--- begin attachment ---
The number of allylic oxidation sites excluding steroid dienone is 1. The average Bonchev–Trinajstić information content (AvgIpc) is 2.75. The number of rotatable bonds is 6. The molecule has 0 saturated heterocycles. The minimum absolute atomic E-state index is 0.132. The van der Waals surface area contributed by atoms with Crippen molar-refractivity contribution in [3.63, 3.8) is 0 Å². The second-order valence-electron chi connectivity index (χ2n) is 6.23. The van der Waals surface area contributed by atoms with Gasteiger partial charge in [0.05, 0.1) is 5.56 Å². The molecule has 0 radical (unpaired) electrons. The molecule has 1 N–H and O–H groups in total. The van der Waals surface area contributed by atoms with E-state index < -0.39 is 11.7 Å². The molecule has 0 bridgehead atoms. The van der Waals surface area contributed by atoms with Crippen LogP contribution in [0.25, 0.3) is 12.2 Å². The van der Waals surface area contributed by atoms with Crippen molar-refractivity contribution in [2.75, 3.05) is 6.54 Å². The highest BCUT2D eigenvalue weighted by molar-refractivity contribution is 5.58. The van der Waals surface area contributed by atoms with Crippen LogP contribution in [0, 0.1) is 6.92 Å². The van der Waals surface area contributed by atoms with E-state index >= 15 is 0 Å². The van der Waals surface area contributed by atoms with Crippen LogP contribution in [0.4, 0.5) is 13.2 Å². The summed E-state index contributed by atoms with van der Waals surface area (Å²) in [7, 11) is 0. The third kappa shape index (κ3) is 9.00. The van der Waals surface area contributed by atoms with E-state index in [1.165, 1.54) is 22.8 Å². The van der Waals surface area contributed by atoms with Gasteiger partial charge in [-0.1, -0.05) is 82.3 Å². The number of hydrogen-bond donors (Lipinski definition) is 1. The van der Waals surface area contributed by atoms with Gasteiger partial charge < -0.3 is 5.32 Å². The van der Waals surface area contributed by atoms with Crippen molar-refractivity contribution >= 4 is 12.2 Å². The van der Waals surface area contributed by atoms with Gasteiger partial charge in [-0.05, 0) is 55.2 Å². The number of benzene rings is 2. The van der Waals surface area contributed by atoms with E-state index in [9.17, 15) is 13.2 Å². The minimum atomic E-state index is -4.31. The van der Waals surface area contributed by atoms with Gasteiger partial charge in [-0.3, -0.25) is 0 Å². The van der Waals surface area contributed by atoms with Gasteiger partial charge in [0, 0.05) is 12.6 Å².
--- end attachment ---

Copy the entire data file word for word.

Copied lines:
The number of allylic oxidation sites excluding steroid dienone is 1. The average Bonchev–Trinajstić information content (AvgIpc) is 2.75. The number of rotatable bonds is 6. The molecule has 0 saturated heterocycles. The minimum absolute atomic E-state index is 0.132. The van der Waals surface area contributed by atoms with Crippen molar-refractivity contribution in [3.63, 3.8) is 0 Å². The second-order valence-electron chi connectivity index (χ2n) is 6.23. The van der Waals surface area contributed by atoms with Gasteiger partial charge in [0.05, 0.1) is 5.56 Å². The molecule has 0 radical (unpaired) electrons. The molecule has 1 N–H and O–H groups in total. The van der Waals surface area contributed by atoms with E-state index < -0.39 is 11.7 Å². The molecule has 0 bridgehead atoms. The van der Waals surface area contributed by atoms with Crippen LogP contribution in [0.25, 0.3) is 12.2 Å². The van der Waals surface area contributed by atoms with Crippen molar-refractivity contribution in [2.75, 3.05) is 6.54 Å². The highest BCUT2D eigenvalue weighted by molar-refractivity contribution is 5.58. The van der Waals surface area contributed by atoms with Crippen LogP contribution in [0, 0.1) is 6.92 Å². The van der Waals surface area contributed by atoms with E-state index >= 15 is 0 Å². The van der Waals surface area contributed by atoms with Crippen LogP contribution in [0.4, 0.5) is 13.2 Å². The summed E-state index contributed by atoms with van der Waals surface area (Å²) in [7, 11) is 0. The third kappa shape index (κ3) is 9.00. The van der Waals surface area contributed by atoms with E-state index in [1.165, 1.54) is 22.8 Å². The van der Waals surface area contributed by atoms with Gasteiger partial charge in [-0.1, -0.05) is 82.3 Å². The number of hydrogen-bond donors (Lipinski definition) is 1. The van der Waals surface area contributed by atoms with Gasteiger partial charge < -0.3 is 5.32 Å². The van der Waals surface area contributed by atoms with Crippen molar-refractivity contribution >= 4 is 12.2 Å². The van der Waals surface area contributed by atoms with Gasteiger partial charge in [-0.05, 0) is 55.2 Å². The number of benzene rings is 2. The van der Waals surface area contributed by atoms with E-state index in [9.17, 15) is 13.2 Å². The minimum atomic E-state index is -4.31. The van der Waals surface area contributed by atoms with Gasteiger partial charge in [-0.3, -0.25) is 0 Å². The van der Waals surface area contributed by atoms with Gasteiger partial charge in [0, 0.05) is 12.6 Å².